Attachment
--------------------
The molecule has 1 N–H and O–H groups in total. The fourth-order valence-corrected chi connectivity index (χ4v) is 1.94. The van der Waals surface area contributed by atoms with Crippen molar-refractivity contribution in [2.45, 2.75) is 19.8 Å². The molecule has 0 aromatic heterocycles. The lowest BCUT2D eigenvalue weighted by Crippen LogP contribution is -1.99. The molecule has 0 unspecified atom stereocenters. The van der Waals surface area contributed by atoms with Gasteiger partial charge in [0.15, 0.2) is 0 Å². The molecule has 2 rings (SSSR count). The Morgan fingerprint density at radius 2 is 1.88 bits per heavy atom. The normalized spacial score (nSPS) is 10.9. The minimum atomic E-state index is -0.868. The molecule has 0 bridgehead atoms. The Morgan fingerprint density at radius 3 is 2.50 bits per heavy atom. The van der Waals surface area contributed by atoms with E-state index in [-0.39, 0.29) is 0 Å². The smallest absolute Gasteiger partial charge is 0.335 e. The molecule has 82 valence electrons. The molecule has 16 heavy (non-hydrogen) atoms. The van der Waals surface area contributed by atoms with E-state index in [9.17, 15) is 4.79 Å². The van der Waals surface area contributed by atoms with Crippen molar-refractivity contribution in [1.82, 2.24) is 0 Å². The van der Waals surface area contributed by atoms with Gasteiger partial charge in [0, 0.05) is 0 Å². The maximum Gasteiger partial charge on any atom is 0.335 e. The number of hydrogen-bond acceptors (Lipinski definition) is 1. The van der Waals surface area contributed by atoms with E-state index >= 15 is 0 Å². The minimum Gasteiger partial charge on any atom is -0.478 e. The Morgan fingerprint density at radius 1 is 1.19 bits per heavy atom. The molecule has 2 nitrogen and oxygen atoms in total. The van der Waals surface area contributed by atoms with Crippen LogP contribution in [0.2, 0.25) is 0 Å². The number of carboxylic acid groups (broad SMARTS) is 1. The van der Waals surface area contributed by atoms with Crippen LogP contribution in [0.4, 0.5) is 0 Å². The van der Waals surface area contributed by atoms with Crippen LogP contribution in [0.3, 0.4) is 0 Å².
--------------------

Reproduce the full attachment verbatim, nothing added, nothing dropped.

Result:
The molecule has 1 N–H and O–H groups in total. The fourth-order valence-corrected chi connectivity index (χ4v) is 1.94. The van der Waals surface area contributed by atoms with Crippen molar-refractivity contribution in [2.45, 2.75) is 19.8 Å². The molecule has 0 aromatic heterocycles. The lowest BCUT2D eigenvalue weighted by Crippen LogP contribution is -1.99. The molecule has 0 unspecified atom stereocenters. The van der Waals surface area contributed by atoms with Gasteiger partial charge in [0.15, 0.2) is 0 Å². The molecule has 2 rings (SSSR count). The Morgan fingerprint density at radius 2 is 1.88 bits per heavy atom. The normalized spacial score (nSPS) is 10.9. The minimum atomic E-state index is -0.868. The molecule has 0 bridgehead atoms. The Morgan fingerprint density at radius 3 is 2.50 bits per heavy atom. The van der Waals surface area contributed by atoms with E-state index in [-0.39, 0.29) is 0 Å². The smallest absolute Gasteiger partial charge is 0.335 e. The molecule has 82 valence electrons. The molecule has 16 heavy (non-hydrogen) atoms. The van der Waals surface area contributed by atoms with E-state index in [9.17, 15) is 4.79 Å². The van der Waals surface area contributed by atoms with Crippen molar-refractivity contribution in [1.82, 2.24) is 0 Å². The van der Waals surface area contributed by atoms with Gasteiger partial charge in [0, 0.05) is 0 Å². The maximum Gasteiger partial charge on any atom is 0.335 e. The number of hydrogen-bond acceptors (Lipinski definition) is 1. The van der Waals surface area contributed by atoms with E-state index >= 15 is 0 Å². The minimum Gasteiger partial charge on any atom is -0.478 e. The Morgan fingerprint density at radius 1 is 1.19 bits per heavy atom. The molecule has 2 nitrogen and oxygen atoms in total. The van der Waals surface area contributed by atoms with Crippen LogP contribution in [0.2, 0.25) is 0 Å². The number of carboxylic acid groups (broad SMARTS) is 1. The van der Waals surface area contributed by atoms with Crippen LogP contribution in [0.4, 0.5) is 0 Å². The van der Waals surface area contributed by atoms with Crippen LogP contribution in [0.3, 0.4) is 0 Å².